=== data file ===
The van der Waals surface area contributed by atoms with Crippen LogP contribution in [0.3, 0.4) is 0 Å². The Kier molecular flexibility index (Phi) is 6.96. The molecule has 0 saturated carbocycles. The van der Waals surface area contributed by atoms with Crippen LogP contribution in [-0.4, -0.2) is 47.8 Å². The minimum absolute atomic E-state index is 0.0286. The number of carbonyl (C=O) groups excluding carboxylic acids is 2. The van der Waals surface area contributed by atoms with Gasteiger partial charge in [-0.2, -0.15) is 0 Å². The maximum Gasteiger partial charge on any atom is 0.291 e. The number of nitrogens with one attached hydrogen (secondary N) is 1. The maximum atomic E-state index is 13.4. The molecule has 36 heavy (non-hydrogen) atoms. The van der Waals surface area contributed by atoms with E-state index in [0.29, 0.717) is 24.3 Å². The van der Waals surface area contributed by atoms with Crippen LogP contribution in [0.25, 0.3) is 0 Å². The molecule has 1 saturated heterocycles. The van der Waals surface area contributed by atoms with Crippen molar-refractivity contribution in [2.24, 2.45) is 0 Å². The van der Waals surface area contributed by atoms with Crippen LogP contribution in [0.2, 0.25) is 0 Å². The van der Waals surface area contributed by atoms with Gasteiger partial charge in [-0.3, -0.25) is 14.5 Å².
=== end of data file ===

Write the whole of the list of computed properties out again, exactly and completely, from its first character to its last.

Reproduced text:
The van der Waals surface area contributed by atoms with Crippen LogP contribution in [0.3, 0.4) is 0 Å². The Kier molecular flexibility index (Phi) is 6.96. The molecule has 0 saturated carbocycles. The van der Waals surface area contributed by atoms with Crippen LogP contribution in [-0.4, -0.2) is 47.8 Å². The minimum absolute atomic E-state index is 0.0286. The number of carbonyl (C=O) groups excluding carboxylic acids is 2. The van der Waals surface area contributed by atoms with Gasteiger partial charge in [-0.2, -0.15) is 0 Å². The maximum Gasteiger partial charge on any atom is 0.291 e. The number of nitrogens with one attached hydrogen (secondary N) is 1. The maximum atomic E-state index is 13.4. The molecule has 36 heavy (non-hydrogen) atoms. The van der Waals surface area contributed by atoms with E-state index in [0.29, 0.717) is 24.3 Å². The van der Waals surface area contributed by atoms with Crippen LogP contribution in [0.25, 0.3) is 0 Å². The molecule has 1 saturated heterocycles. The van der Waals surface area contributed by atoms with Crippen molar-refractivity contribution in [2.24, 2.45) is 0 Å². The van der Waals surface area contributed by atoms with Crippen LogP contribution in [0.2, 0.25) is 0 Å². The van der Waals surface area contributed by atoms with Gasteiger partial charge in [-0.3, -0.25) is 14.5 Å².